question as to the founder of the movement; from both Hung Jin and the Chungwang it is certain that if Hung knew of the purpose at all, which I doubt, he had very little to do with the actual work of bringing it to fruition.
The troubles of 1846 and 1847 afforded the occasion for organising the new religious brotherhoods into companies of militia. With bandits and robbers from the famine region going freely to and fro, and with no adequate military resources available, the people of the villages throughout these provinces were drilling and forming themselves into military companies to defend their countryside from pillagers. The God-worshippers also organised themselves into military units, but carefully avoided joining the other volunteers. There was an abundance of zeal and a shade too much rivalry between the various parties, but the total effect was to increase their enrolment very materially.
As early as 1848 these new military companies were in conflict with imperial soldiers, though it is possible that nothing more resulted than minor skirmishes. In this year their cause passed through some kind of serious crisis, one fraught with peril to them, followed by a deliverance that appeared little short of miraculous. Its exact nature we are only able to surmise, but the subsequent references to this year point to two things; first, a series of conflicts with the authorities, and second, an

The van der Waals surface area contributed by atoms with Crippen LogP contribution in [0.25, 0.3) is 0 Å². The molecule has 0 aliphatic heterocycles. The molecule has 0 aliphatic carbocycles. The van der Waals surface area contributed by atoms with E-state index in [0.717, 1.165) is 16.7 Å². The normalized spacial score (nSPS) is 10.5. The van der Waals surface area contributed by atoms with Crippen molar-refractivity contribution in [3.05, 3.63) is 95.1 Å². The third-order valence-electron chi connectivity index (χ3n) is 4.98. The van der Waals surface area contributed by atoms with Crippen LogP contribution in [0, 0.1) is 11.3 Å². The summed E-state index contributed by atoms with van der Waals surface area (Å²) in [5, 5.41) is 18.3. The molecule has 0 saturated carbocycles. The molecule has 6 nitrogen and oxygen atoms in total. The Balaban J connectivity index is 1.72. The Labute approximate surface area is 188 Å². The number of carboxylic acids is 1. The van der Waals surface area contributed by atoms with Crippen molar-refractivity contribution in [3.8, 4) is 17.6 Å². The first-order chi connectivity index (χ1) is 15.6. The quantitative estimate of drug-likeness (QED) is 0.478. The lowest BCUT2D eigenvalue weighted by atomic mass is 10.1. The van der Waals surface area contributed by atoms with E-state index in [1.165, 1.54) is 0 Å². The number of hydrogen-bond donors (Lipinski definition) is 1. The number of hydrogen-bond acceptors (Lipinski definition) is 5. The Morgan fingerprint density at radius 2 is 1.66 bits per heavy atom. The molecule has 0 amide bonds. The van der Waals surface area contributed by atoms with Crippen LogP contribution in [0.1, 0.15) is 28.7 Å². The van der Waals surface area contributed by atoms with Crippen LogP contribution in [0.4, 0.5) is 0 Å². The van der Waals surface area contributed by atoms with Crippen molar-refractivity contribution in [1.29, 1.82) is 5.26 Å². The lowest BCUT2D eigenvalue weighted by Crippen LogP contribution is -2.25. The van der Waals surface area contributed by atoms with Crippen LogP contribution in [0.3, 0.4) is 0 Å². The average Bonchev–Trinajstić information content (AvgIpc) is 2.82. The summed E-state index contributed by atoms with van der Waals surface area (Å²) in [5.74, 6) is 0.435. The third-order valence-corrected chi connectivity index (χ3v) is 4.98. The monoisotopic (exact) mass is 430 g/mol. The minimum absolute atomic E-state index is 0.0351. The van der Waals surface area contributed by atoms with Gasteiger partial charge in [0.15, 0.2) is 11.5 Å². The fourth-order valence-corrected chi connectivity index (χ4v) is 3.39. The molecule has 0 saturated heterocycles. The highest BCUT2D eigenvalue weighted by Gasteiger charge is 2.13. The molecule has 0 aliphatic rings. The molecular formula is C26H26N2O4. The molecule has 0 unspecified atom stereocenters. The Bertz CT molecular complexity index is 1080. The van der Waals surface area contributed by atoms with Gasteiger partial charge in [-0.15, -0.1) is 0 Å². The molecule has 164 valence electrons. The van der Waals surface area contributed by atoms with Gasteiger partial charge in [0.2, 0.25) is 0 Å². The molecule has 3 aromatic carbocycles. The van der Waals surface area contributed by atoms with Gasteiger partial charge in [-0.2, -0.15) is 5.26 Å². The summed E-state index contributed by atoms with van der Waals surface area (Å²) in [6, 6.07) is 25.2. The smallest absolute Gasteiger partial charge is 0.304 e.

- Chungwang, Autobiography, p. 3, "For some years after the promulgation of the new doctrine, no apparent movement was made. In the 27th and 28th years of Taokuang, however, when the banditti were ravaging the surrounding places and the volunteer movement was set on foot, the worshippers formed themselves into a body, distinct from the volunteers. Each party pursued its own course and endeavored to surpass the other, which finally led to a great disturbance, and the augmentation of the number of worshippers."
Tsih Jih-ch'ang,—six men,—aside from whom not a single person knew that the T'ienwang contemplated a political movement." Ibid. (My own translation.)